Here’s how Painimation works: Using an iPad, you mark pain location on a 3D manikin. Next, you view eight animations (“painimations”) and select the one that best matches how your pain feels. They all resemble lo-fi graphics from ‘80s music videos — or maybe rudimentary Windows screensavers — and each one represents a different pain sensation (pounding, shooting, throbbing, tingling, cramping, burning, stabbing, electrifying). Then, to make the animation look as much like your pain as possible, you use a sliding scale to increase or decrease its speed, color saturation, focus and size. The app allows users to create up to five animations per pain complaint. Responses yield information about the location, percentage of bodily coverage, sensory properties and 1 to 100 intensity rank for each animation.
At this point, Painimation is a research tool, and it won’t be making its way into exam rooms for “some time,” Jonassaint says. His team is currently studying Painimation by putting patients with pancreatitis and sickle cell disease, as well as some with no history of diagnosed pain, through sensory testing. After sticking their hands in an ice bucket or receiving a pin prick, they’ll use Painimation to describe the resulting sensations.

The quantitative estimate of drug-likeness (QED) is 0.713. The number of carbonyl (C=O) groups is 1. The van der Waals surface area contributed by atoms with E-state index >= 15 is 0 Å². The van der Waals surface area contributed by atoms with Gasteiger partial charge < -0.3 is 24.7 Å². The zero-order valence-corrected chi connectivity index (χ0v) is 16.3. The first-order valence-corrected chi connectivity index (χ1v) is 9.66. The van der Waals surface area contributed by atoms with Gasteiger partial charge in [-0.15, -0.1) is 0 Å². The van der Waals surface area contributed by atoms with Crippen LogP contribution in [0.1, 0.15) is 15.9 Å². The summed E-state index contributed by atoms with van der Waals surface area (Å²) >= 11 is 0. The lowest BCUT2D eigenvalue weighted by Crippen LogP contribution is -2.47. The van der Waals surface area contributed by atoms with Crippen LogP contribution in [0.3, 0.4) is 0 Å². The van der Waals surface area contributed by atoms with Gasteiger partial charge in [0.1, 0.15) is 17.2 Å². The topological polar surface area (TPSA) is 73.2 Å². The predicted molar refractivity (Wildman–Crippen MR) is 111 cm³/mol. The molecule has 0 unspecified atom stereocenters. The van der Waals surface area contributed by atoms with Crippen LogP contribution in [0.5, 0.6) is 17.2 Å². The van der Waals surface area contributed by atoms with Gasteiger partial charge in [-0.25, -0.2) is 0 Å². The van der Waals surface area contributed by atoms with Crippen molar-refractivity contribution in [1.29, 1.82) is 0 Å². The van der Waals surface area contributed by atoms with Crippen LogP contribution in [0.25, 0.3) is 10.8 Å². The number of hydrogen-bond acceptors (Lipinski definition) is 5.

It’s not hard to see how the Painimation method could help patients who have a limited capacity to talk about pain, for one reason or another. But for adults who are more fluent in pain language, does Painimation make it easier to convey pain, or does it just run into the same walls from a different angle?
No one can say for sure, but it’s possible that animations instinctively tap into the experience of a headache or a pinched nerve or dislocated joint in a way that numbers and words, born in the logical hub of the brain, just can’t. “The animations are so abstract,” Jonassaint says, “and for some of them, you might think, What’s that supposed to be? But patients still choose them, and will say, ‘Yup, that’s my pain right there.’”
Should everyone be able to say “That’s my pain right there”? In other words, how can Jonassaint’s team know the eight painimations they’ve created are universal representations of pain? Williams isn’t sure they can.